Correction: the salary and benefits of the Evergreen (Clark) public school superintendent
Last week, after listening to a long line of school superintendents telling lawmakers at a public hearing that they need more money for their budgets, I wrote a blog post that mistakenly overstated the salary and benefits paid to Evergreen (Clark) school superintendent John Steach. His current salary is actually $230,000, plus roughly $20,000 in benefits.
The higher number I reported earlier actually applies to former Evergreen superintendent John Deeder, who retired last year, and was paid a combined package of $433,000.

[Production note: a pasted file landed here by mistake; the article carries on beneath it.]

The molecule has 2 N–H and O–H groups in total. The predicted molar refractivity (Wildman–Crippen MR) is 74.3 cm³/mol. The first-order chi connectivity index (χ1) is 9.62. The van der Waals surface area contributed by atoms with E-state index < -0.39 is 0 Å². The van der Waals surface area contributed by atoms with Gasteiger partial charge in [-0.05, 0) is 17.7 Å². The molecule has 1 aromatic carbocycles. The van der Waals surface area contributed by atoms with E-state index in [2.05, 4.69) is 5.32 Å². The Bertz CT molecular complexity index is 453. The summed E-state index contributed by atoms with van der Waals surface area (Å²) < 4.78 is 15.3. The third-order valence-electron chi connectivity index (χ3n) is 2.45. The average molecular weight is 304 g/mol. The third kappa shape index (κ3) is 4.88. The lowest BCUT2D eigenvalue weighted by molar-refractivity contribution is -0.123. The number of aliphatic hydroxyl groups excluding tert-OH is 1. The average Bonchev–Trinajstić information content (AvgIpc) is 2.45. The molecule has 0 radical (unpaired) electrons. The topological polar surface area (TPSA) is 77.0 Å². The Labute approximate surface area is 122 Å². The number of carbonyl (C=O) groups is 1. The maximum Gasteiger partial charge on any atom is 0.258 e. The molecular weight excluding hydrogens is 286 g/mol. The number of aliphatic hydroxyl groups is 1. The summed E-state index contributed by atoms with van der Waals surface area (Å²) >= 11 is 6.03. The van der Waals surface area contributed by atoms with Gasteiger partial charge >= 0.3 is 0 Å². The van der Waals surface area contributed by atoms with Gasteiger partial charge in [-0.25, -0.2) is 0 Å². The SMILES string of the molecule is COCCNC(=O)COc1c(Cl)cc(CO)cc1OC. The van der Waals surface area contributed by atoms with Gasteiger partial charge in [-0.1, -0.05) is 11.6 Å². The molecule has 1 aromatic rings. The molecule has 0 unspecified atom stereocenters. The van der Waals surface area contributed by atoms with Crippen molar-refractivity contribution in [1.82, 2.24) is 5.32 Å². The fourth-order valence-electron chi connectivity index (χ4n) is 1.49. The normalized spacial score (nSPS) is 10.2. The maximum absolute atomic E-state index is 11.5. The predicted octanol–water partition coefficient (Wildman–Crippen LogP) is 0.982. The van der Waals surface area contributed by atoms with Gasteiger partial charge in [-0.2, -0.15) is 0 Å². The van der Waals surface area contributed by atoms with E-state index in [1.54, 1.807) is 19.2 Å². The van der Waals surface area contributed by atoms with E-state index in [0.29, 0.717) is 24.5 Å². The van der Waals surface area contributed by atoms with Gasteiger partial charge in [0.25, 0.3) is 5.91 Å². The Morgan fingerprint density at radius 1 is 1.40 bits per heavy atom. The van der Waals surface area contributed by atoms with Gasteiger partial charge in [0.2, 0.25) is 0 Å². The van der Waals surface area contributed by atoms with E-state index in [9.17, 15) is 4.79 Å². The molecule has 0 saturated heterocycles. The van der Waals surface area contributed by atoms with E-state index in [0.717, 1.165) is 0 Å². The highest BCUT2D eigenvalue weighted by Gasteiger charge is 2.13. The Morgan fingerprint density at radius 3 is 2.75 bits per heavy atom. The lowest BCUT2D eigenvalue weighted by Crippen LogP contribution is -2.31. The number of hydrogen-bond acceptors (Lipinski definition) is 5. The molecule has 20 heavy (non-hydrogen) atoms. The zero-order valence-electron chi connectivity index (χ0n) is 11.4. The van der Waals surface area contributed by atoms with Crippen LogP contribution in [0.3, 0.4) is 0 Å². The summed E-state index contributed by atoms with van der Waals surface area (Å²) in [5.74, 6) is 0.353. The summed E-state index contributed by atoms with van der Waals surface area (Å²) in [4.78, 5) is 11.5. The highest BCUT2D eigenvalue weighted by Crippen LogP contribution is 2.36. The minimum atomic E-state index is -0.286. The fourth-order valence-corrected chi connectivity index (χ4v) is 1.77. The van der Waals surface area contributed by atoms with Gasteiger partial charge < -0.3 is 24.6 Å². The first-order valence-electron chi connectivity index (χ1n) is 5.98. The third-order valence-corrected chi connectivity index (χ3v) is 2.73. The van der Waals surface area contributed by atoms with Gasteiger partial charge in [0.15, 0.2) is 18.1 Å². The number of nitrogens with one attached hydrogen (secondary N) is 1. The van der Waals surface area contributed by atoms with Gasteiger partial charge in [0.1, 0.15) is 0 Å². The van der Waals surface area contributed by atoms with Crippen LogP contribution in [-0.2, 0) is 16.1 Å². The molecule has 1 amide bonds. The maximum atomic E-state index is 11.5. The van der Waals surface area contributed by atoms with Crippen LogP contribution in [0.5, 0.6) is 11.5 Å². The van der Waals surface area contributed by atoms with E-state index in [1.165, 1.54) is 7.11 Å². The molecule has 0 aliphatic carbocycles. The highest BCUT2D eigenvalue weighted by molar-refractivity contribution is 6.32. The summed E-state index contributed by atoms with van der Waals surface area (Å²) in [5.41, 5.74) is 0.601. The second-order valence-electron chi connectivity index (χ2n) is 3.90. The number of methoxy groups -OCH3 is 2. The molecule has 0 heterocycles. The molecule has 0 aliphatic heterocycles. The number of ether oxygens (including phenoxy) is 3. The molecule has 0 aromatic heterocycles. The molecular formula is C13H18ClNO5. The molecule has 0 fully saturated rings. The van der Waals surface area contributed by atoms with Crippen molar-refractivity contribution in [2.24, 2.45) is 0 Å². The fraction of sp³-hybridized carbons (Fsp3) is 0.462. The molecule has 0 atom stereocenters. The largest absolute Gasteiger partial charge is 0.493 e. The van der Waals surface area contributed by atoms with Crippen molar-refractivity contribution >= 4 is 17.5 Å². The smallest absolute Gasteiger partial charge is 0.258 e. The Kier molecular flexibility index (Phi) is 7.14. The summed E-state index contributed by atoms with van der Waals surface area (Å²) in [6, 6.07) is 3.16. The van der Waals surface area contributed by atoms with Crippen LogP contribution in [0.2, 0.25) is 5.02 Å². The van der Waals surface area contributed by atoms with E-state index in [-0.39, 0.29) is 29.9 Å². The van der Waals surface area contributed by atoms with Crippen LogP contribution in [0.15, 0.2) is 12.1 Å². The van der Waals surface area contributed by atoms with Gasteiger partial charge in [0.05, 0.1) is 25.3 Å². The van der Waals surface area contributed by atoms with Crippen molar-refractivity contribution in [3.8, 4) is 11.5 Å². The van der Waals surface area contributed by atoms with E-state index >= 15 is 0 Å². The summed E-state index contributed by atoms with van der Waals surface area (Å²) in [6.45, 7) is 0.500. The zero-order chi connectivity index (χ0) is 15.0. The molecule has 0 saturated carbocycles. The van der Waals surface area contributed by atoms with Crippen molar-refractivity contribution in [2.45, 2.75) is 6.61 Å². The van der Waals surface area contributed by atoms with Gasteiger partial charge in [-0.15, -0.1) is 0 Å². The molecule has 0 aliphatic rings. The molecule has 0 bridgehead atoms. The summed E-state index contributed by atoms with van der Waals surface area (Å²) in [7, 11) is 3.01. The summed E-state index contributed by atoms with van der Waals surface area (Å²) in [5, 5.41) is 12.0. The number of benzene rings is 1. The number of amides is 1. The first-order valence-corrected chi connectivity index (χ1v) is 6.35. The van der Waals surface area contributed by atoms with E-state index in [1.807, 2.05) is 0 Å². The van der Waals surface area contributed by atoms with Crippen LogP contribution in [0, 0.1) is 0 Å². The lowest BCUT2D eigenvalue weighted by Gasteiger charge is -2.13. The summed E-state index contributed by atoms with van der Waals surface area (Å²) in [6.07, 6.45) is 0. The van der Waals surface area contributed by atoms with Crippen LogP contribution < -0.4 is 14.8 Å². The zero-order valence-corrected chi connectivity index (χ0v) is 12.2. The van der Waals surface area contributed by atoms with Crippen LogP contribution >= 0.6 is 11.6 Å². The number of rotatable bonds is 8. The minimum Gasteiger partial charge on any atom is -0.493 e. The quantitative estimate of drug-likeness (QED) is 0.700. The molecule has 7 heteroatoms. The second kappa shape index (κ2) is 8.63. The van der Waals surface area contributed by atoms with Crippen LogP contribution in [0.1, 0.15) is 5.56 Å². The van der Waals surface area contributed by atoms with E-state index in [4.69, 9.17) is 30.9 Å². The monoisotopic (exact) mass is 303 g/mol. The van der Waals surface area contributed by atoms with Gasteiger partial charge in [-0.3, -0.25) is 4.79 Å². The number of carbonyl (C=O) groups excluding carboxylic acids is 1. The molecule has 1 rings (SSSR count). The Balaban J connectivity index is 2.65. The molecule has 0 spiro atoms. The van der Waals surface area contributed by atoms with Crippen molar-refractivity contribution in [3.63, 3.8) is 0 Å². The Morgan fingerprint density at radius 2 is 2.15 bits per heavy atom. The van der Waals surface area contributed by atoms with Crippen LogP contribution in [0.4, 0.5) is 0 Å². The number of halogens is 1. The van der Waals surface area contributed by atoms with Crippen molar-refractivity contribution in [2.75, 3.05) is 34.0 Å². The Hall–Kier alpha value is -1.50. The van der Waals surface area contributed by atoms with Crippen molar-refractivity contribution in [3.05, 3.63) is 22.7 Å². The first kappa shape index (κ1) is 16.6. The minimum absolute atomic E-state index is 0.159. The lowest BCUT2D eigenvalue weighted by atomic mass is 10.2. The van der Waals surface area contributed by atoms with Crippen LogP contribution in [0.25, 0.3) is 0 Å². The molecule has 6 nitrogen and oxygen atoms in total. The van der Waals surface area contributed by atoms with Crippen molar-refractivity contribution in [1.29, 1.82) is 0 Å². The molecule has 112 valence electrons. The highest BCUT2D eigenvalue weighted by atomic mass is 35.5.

I made this correction to the original blog post.
The figures come from the Office of the Superintendent of Public Instruction. The reason state officials provide spending reports is so the public can be informed about how elected officials manage education funding. Information about public budgets is particularly important in a time when officials consistently report that learning programs they manage for children are underfunded.
For that reason, and for the sake of accuracy, I thought it would be useful to show the compensation levels of school superintendents who receive compensation packages worth more than $250,000 (sum of Total salary, Insurance Benefits and Mandatory Benefits in Table 15 below). In all, the legislature is providing school districts a $3.8 billion increase in funding, compared to the last budget.